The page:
Indianapolis • The reminders that Jeff Gordon won here 20 years ago plaster Indianapolis Motor Speedway.
There’s a massive banner that drapes the grandstand containing Gordon’s image with the years of his four Brickyard 400 victories listed. Stroll past the merchandise tent and there’s a blast from 1994: Gordon, dressed in his red, yellow and green “Rainbow Warrior” firesuit for a 20th anniversary T-shirt photo, arms raised high in celebration.
Gordon will be feted with his own day Sunday in Indianapolis and he was presented with the No. 24 from the recently removed track scoring pylon.
It’s been a throwback weekend that celebrates the days when Gordon was the next big thing in NASCAR. And he’s been honored by track officials for a career that has long marked him one of NASCAR’s greats.
Gordon even got caught up in the nostalgia at his charity bowling event this week. He found an article about him from when he was a teenager in an old racing magazine where the young prospect mapped out his future goals.
“I had no chance at all at that moment in my mind of ever racing here,” Gordon said, “and yet, four years later I was winning the inaugural Brickyard 400.”
Twenty years later, he’s just as big a threat to win in Indy. For all the fun Gordon has had reflecting on 20 years of racing at the Brickyard, it’s what’s ahead Sunday that really has him pumped.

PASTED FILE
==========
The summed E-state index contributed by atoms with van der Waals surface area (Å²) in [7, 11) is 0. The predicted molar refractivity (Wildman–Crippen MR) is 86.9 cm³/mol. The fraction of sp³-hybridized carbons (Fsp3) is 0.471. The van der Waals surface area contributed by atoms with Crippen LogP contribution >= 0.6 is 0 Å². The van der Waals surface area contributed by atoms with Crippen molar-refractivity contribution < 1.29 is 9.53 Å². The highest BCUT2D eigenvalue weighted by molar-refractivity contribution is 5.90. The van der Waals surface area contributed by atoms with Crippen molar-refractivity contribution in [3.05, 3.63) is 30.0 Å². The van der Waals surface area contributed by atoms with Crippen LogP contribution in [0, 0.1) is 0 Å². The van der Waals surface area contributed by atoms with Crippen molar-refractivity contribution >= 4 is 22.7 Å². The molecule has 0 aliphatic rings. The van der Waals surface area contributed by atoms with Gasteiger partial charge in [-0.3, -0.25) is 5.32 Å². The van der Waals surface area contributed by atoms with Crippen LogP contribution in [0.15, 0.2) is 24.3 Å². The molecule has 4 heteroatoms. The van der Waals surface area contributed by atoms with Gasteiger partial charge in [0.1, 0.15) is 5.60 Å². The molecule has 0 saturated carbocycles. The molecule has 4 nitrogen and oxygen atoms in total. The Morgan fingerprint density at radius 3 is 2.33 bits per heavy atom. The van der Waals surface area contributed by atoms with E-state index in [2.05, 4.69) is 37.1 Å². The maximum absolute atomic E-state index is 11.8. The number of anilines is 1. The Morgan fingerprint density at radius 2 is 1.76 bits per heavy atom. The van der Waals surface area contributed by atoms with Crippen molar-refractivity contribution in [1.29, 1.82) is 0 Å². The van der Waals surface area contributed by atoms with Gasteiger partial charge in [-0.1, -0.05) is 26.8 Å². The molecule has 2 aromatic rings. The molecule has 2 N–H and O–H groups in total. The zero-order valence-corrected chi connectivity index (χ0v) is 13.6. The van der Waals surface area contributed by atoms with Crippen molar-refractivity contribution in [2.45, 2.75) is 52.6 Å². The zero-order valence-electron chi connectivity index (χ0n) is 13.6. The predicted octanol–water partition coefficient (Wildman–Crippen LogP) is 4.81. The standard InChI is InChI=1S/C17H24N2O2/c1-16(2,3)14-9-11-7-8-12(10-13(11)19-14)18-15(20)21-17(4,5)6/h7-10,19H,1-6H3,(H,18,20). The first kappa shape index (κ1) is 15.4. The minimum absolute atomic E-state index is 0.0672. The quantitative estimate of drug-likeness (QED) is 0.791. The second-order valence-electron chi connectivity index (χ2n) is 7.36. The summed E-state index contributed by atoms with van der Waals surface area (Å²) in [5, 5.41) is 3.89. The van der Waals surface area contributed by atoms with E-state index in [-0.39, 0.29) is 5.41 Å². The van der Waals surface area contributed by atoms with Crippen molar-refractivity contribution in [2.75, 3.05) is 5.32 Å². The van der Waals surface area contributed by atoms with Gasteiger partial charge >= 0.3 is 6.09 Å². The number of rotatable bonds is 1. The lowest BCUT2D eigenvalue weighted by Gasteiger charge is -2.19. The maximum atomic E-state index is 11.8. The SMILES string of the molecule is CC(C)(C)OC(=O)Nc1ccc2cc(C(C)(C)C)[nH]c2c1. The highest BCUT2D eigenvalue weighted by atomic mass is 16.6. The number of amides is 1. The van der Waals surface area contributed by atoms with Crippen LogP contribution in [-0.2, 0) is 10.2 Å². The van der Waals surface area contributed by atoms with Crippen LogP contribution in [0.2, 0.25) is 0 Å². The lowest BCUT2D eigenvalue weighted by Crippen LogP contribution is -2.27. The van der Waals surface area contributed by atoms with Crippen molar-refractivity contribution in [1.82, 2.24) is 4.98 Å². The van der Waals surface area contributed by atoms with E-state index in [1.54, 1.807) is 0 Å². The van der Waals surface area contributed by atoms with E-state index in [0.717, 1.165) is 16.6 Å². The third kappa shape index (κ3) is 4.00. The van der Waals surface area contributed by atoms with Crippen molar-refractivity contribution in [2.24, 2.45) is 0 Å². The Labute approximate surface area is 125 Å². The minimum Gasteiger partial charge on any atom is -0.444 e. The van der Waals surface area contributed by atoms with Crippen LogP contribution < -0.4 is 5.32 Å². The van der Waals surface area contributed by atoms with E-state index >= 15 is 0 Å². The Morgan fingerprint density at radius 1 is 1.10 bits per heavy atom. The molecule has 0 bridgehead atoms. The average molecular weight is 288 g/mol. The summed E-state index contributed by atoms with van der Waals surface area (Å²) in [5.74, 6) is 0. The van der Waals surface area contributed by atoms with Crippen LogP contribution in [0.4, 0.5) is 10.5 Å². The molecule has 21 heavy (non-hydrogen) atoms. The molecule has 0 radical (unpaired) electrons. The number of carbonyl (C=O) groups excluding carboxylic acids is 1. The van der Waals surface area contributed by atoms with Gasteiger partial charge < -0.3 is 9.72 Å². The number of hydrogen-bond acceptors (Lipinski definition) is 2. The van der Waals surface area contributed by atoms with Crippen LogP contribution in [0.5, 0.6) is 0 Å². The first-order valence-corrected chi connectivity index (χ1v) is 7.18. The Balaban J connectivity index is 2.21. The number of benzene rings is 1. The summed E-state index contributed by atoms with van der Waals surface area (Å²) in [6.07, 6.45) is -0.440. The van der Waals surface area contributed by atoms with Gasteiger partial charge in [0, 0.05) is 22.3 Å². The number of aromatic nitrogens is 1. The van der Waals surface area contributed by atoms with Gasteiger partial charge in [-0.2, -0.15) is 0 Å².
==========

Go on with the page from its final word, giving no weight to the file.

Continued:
He enters Sunday’s race with the points lead, one win this season, and a firm belief the No. 24 is a contender for that elusive fifth Indy win. He qualified second on Saturday, behind pole-sitter Kevin Harvick
“I feel like this is the best chance that we’ve had at winning this race legitimately with the speed of the car as we’ve had in a very, very long time,” he said.
He’s off to a strong start after qualifying second Saturday behind Kevin Harvick.
Gordon felt at home at the Brickyard from the first time stock cars stormed into the open-wheel city and put a new spin on the famed track. He won two days after his 23rd birthday, only his second victory, but it remains one of the biggest in a career of 89 wins and four championships.
Gordon also won the Brickyard in 1998, 2001 and 2004. Jimmie Johnson, his Hendrick Motorsports teammate, tied his mark with wins in 2006, 2008, 2009 and 2012.
Ty Dillon pulled away from Kyle Busch down the stretch Saturday at Indianapolis Motor Speedway to win for the first time in the Nationwide Series.
Dillon passed Busch off the final restart with 25 laps and held on for his first victory in 31 career starts in NASCAR’s second-tier series.
O Sunday, 11 a.m.
TV • ESPN
Harvick wins pole
Kevin Harvick once again dominated a NASCAR qualifying session, setting a new Indianapolis Motor Speedway track record to win the pole for the Brickyard 400. Harvick turned a lap at 188.470 mph on Saturday to claim his Sprint Cup Series-best fourth pole of the season. Harvick beat the track record of 187.531 set last year by Ryan Newman, who won from the pole.
Landing right behind Harvick was Sprint Cup Series points leader Jeff Gordon, who will start second on Sunday when he races for his fifth Brickyard victory. Brad Keselowski qualified third.